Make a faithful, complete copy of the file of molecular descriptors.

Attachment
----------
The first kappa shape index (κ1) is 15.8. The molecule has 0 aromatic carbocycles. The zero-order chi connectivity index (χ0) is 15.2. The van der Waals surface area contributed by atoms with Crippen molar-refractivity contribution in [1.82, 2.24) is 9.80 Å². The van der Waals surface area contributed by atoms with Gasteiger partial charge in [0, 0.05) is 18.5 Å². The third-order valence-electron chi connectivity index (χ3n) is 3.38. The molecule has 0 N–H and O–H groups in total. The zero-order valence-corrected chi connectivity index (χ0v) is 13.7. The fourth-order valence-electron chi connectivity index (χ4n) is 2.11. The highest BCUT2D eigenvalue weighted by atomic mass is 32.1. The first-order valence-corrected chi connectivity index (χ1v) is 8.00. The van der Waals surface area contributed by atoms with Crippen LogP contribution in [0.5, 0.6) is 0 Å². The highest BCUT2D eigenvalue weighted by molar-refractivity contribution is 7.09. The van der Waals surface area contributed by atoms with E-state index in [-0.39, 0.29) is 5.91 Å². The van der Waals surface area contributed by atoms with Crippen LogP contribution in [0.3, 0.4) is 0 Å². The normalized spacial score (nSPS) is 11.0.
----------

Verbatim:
The first kappa shape index (κ1) is 15.8. The molecule has 0 aromatic carbocycles. The zero-order chi connectivity index (χ0) is 15.2. The van der Waals surface area contributed by atoms with Crippen molar-refractivity contribution in [1.82, 2.24) is 9.80 Å². The van der Waals surface area contributed by atoms with Gasteiger partial charge in [0, 0.05) is 18.5 Å². The third-order valence-electron chi connectivity index (χ3n) is 3.38. The molecule has 0 N–H and O–H groups in total. The zero-order valence-corrected chi connectivity index (χ0v) is 13.7. The fourth-order valence-electron chi connectivity index (χ4n) is 2.11. The highest BCUT2D eigenvalue weighted by atomic mass is 32.1. The first-order valence-corrected chi connectivity index (χ1v) is 8.00. The van der Waals surface area contributed by atoms with Crippen LogP contribution in [0.5, 0.6) is 0 Å². The highest BCUT2D eigenvalue weighted by molar-refractivity contribution is 7.09. The van der Waals surface area contributed by atoms with E-state index in [-0.39, 0.29) is 5.91 Å². The van der Waals surface area contributed by atoms with Crippen LogP contribution in [0.3, 0.4) is 0 Å². The normalized spacial score (nSPS) is 11.0.